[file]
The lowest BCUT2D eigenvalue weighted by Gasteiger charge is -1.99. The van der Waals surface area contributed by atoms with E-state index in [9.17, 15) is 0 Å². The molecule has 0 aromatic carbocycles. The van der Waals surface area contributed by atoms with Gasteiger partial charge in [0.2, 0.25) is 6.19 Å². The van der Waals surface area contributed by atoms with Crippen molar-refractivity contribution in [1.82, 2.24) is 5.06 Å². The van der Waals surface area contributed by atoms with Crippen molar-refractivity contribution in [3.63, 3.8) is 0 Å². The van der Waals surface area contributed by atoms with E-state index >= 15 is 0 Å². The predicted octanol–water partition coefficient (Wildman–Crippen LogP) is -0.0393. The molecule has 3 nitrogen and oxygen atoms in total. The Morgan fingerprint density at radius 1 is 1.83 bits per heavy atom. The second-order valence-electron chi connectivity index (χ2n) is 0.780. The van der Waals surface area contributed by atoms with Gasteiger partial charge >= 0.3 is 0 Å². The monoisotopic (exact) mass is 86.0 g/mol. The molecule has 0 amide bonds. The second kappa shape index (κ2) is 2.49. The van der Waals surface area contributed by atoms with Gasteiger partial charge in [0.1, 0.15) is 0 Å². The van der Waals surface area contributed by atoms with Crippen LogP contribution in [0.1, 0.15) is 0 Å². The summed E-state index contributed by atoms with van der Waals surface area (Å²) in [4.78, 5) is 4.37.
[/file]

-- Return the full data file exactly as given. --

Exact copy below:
The lowest BCUT2D eigenvalue weighted by Gasteiger charge is -1.99. The van der Waals surface area contributed by atoms with E-state index in [9.17, 15) is 0 Å². The molecule has 0 aromatic carbocycles. The van der Waals surface area contributed by atoms with Gasteiger partial charge in [0.2, 0.25) is 6.19 Å². The van der Waals surface area contributed by atoms with Crippen molar-refractivity contribution in [1.82, 2.24) is 5.06 Å². The van der Waals surface area contributed by atoms with Crippen molar-refractivity contribution in [3.63, 3.8) is 0 Å². The van der Waals surface area contributed by atoms with E-state index >= 15 is 0 Å². The predicted octanol–water partition coefficient (Wildman–Crippen LogP) is -0.0393. The molecule has 3 nitrogen and oxygen atoms in total. The Morgan fingerprint density at radius 1 is 1.83 bits per heavy atom. The second-order valence-electron chi connectivity index (χ2n) is 0.780. The van der Waals surface area contributed by atoms with Gasteiger partial charge >= 0.3 is 0 Å². The monoisotopic (exact) mass is 86.0 g/mol. The molecule has 0 amide bonds. The second kappa shape index (κ2) is 2.49. The van der Waals surface area contributed by atoms with Gasteiger partial charge in [0.1, 0.15) is 0 Å². The van der Waals surface area contributed by atoms with Crippen LogP contribution in [0.1, 0.15) is 0 Å². The summed E-state index contributed by atoms with van der Waals surface area (Å²) in [4.78, 5) is 4.37.